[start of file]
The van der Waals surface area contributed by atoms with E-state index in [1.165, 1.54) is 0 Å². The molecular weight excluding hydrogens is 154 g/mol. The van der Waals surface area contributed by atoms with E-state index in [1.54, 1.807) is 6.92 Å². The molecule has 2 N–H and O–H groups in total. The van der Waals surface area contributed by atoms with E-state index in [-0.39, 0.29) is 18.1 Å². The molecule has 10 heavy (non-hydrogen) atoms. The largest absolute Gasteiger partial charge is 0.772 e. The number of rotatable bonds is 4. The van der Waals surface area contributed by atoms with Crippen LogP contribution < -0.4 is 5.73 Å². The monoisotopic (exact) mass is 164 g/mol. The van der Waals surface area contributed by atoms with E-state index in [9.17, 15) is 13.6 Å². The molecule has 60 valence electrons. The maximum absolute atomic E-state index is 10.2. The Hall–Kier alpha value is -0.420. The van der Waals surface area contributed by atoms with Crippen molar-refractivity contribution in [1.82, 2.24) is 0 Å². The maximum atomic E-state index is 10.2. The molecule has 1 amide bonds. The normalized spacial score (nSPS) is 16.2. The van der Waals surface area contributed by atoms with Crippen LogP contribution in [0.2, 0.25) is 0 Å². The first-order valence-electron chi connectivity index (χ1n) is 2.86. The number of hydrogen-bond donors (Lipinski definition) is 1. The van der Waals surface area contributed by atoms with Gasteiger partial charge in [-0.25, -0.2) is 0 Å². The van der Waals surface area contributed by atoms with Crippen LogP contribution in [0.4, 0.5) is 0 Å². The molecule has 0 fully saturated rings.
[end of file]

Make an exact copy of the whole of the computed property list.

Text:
The van der Waals surface area contributed by atoms with E-state index in [1.165, 1.54) is 0 Å². The molecular weight excluding hydrogens is 154 g/mol. The van der Waals surface area contributed by atoms with E-state index in [1.54, 1.807) is 6.92 Å². The molecule has 2 N–H and O–H groups in total. The van der Waals surface area contributed by atoms with E-state index in [-0.39, 0.29) is 18.1 Å². The molecule has 10 heavy (non-hydrogen) atoms. The largest absolute Gasteiger partial charge is 0.772 e. The number of rotatable bonds is 4. The van der Waals surface area contributed by atoms with Crippen LogP contribution < -0.4 is 5.73 Å². The monoisotopic (exact) mass is 164 g/mol. The van der Waals surface area contributed by atoms with E-state index in [9.17, 15) is 13.6 Å². The molecule has 60 valence electrons. The maximum absolute atomic E-state index is 10.2. The Hall–Kier alpha value is -0.420. The van der Waals surface area contributed by atoms with Crippen molar-refractivity contribution in [1.82, 2.24) is 0 Å². The maximum atomic E-state index is 10.2. The molecule has 1 amide bonds. The normalized spacial score (nSPS) is 16.2. The van der Waals surface area contributed by atoms with Crippen LogP contribution in [0.2, 0.25) is 0 Å². The first-order valence-electron chi connectivity index (χ1n) is 2.86. The number of hydrogen-bond donors (Lipinski definition) is 1. The van der Waals surface area contributed by atoms with Gasteiger partial charge in [-0.25, -0.2) is 0 Å². The van der Waals surface area contributed by atoms with Crippen LogP contribution in [0.4, 0.5) is 0 Å². The molecule has 0 fully saturated rings.